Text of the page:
With the right hand you work the hind toe backward and forward to enable you to locate the cord at the upper joint. The 22 right heel is now on the right leg; draw the heel on cord and hold again with left hand, working the toe again, locate the center of cord, to which point you draw the point ot the heel ; this being done, be carelul not to move the heel while drawing leathers closely around the windings, ask the holder to allow his index finger to hold the leathers in place.

Taking up the wax-end, ascertain the cen- ter ; first wind below the heel, once around, then above, once around ; winding below again vou will bring the strings to the top, making a loop around the blade at the top ot socket with each string, then down again on the same side, and continue to wind above and below until satisfied that heel has been safely tied. Be caretul not to wind too tight so as to compress or coid the cock's leg; the toes should be carefully pulled ; then by placing the cock on a round perch, as a broom han- dle supported on edge ot chair or table, if cock is able to grasp the same readily with his toes you may be assured he is not corded.

The above method of adjusting and tying on the heels should always be carefully carried out. The left leg should be heeled as follows : Keep well in mind the center of the cord upon which you set the other heel, which you will again locate by working the hind toe. Now determine the middle distance between the center of the cord and the inside edge of cord ; set your lett heel directly on this point, carrying out the same method of packing and tieing advised for right leg.

You have now heeled perfectly a cock for head and neck hitting, by some called a breaking fighter. For a shuffling cock the above instruction differs but little, but you should be cautious to observe and bear in mind their importance i n the cutting qualities which will be produced 24 The right leg for a shuffing cock is to be heeled by setting the point ol blade midway between the center and inner edge of cord, the left heel to be set on the inner edge of cord but no farther.

If the cock heeled is a high shnfher, heel him the same as a head and neck hitter. In- variably all game cocks strike closer with left leg than with right. Should it be notic- able that the right stub sets higher on leg :jhan the left, you will know that the cock strikes closer with right foot; in that instance the heeling should be reversed according to the style ol fighting produced by the cock.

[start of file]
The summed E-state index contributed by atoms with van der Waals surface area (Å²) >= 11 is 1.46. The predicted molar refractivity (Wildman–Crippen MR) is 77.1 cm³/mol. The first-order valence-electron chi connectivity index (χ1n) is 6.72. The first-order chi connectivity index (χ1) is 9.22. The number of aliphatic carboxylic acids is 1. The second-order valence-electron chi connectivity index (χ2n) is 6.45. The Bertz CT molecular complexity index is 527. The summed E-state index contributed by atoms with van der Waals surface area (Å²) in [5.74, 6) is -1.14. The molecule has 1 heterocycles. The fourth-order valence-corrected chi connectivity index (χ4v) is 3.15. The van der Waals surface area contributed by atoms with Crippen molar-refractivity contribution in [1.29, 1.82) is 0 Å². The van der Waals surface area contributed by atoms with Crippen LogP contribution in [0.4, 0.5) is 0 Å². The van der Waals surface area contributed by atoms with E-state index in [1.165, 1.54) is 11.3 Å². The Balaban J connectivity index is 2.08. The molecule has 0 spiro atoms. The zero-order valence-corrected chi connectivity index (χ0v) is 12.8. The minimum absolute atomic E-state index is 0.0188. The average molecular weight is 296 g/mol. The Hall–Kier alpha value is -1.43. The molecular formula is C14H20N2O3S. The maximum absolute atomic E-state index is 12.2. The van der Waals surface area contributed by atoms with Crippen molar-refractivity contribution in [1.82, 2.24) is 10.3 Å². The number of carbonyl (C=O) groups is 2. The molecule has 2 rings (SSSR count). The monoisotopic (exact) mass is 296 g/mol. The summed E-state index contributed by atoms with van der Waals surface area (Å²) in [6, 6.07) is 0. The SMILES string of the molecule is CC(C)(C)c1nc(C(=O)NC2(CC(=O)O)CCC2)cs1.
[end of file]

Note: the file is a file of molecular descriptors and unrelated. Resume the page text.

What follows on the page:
To become a successful pitter, one must never loose his head in a fight. A neat and clever handler will always be possessed of a small vial of witch hazel or other wash, as may be selected by himself, and soft sponge to properly nurse his bird between pittings, it allowed by rules govern- ing. Never fail to replace the wings to their natural position, enabling a cock to produce whatever speed he may possess.

If rules will permit, never fail to clear the throat of a groggy cock as often as necessary during time allowed ior nandling. Quick and active handling at the proper time may enable one to prevent a cock's becoming bad- ly rattled or seriously injured about the head and neck. Never fail to carefully examine eyes, keep- 28 ing as clean as possible.

It blinked, be care- ful in pitting to give the good side toward the opponent. In some articles, hovering over your cock is considered untair, even if permitted by the rules governing. Give your bird plenty of room. Careful handling during conditioning and pitting will protect yourself against one who is constantly hovering or trying to ge't mixed up with his own bird.

Coditioning feed for cock fighting